What Was the Civil Rights Act of 1964?
On June 15, 2020, Chief Justice John Roberts and Justice Neil Gorsuch sided with the Supreme Court’s liberal wing to deliver a historic ruling protecting LGBTQ rights. At the heart of the case was a line from Title VII of the 1964 Civil Rights Act, which protects against workplace discrimination based on "race, color, religion, sex or national origin." In an opinion authored by Gorsuch, the court declared that discrimination on the basis of sexual orientation or gender identity is also discrimination based on sex and therefore illegal under the law.
How did a civil rights law from the ‘60s end up at the heart of one of the Supreme Court’s first rulings on LGBTQ rights in the 2020s? Surprisingly, the ruling was unintentionally made possible by a Southern opponent of desegregation who was trying to prevent equal rights for Black Americans. This is how it happened.
Following the end of the Civil War, the Thirteenth through Fifteenth Amendments were passed to abolish slavery, make former slaves U.S. citizens and give them the right to vote respectively. However, in the decades that followed, numerous states, especially those in the South, worked to make sure that those rights couldn’t be acted upon. From literacy tests to grandfather clauses that kept anyone from voting whose grandfather couldn't also vote (i.e. former slaves), Black Americans were prevented from exercising the rights they had won. Acts of violence and terror also helped to keep them from fighting back.
The Struggle to Pass the Bill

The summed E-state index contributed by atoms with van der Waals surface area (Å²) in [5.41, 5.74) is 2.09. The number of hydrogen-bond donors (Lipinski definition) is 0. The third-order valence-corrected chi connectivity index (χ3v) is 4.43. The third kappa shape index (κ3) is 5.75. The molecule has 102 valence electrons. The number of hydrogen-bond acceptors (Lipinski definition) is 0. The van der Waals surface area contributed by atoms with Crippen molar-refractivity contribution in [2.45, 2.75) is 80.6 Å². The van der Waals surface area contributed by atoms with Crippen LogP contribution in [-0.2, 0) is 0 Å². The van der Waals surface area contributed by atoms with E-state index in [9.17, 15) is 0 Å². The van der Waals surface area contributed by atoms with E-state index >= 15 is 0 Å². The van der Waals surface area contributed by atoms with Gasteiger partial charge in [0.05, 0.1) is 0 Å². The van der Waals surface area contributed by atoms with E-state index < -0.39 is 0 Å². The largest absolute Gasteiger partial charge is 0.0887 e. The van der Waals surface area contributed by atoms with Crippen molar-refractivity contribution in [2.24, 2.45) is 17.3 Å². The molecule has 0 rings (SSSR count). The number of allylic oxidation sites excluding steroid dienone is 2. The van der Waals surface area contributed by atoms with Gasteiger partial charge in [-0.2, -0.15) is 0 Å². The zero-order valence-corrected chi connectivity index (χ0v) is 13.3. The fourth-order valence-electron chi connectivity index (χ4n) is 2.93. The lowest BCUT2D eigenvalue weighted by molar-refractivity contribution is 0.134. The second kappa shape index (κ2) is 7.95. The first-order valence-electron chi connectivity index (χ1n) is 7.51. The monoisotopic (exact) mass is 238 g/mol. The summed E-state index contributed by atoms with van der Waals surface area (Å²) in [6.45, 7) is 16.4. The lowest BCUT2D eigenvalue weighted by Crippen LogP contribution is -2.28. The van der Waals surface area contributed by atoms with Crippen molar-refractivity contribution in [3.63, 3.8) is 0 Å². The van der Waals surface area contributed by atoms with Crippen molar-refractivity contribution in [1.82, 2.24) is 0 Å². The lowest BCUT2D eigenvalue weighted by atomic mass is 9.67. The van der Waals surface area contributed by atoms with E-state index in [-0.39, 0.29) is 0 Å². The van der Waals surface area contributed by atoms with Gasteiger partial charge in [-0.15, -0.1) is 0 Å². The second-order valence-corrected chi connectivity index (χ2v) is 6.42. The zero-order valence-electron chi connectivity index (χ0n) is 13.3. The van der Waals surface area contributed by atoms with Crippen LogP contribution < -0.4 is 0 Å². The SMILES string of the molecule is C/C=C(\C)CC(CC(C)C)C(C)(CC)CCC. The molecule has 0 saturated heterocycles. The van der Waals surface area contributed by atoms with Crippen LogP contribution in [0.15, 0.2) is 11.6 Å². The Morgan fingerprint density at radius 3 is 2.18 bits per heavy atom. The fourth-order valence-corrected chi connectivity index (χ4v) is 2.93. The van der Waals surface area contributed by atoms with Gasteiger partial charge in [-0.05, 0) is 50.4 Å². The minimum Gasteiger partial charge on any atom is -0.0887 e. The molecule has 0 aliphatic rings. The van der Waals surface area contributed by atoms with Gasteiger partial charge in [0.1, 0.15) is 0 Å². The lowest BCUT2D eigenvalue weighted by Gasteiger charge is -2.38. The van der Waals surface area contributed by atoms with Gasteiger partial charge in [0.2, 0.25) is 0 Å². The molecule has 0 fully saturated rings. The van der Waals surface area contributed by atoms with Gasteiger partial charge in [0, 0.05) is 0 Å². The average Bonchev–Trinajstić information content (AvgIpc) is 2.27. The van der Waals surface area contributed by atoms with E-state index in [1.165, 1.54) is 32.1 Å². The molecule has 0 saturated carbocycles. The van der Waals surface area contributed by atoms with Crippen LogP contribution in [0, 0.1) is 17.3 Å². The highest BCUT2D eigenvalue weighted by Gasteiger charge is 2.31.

The Civil Rights Act of 1964 that Congress and Johnson went on to pass had a number of provisions. It banned voter registration requirements, like literacy tests and poll taxes, as well as discrimination or segregation in public spaces involved in interstate commerce; trade unions, schools or employers who do business with the federal government or participate in interstate commerce; and public schools. It also banned discrimination in determining who can receive funds from federal assistance programs and more.
Success and Consequences
The passage of the bill was by no means the end of opposition, however. It was brought all the way to the Supreme Court, where the justices confirmed it to be constitutional. Protests and violence from white supporters of segregation also broke out, and a slew of pro-segregation lawmakers were voted into office. Johnson, a Democrat, famously mused, "It is an important gain, but I think we just delivered the South to the Republican Party for a long time to come."
The Act’s Legacy Today
When Smith inserted the word "sex" into the Civil Rights Act of 1964, he didn’t intend on furthering women’s rights, let alone LGBTQ rights. In the words of Justice Gorsuch, however, "When the ex-press terms of a statute give us one answer and extratextual considerations suggest another, it’s no contest. Only the written word is the law, and all persons are entitled to its benefit."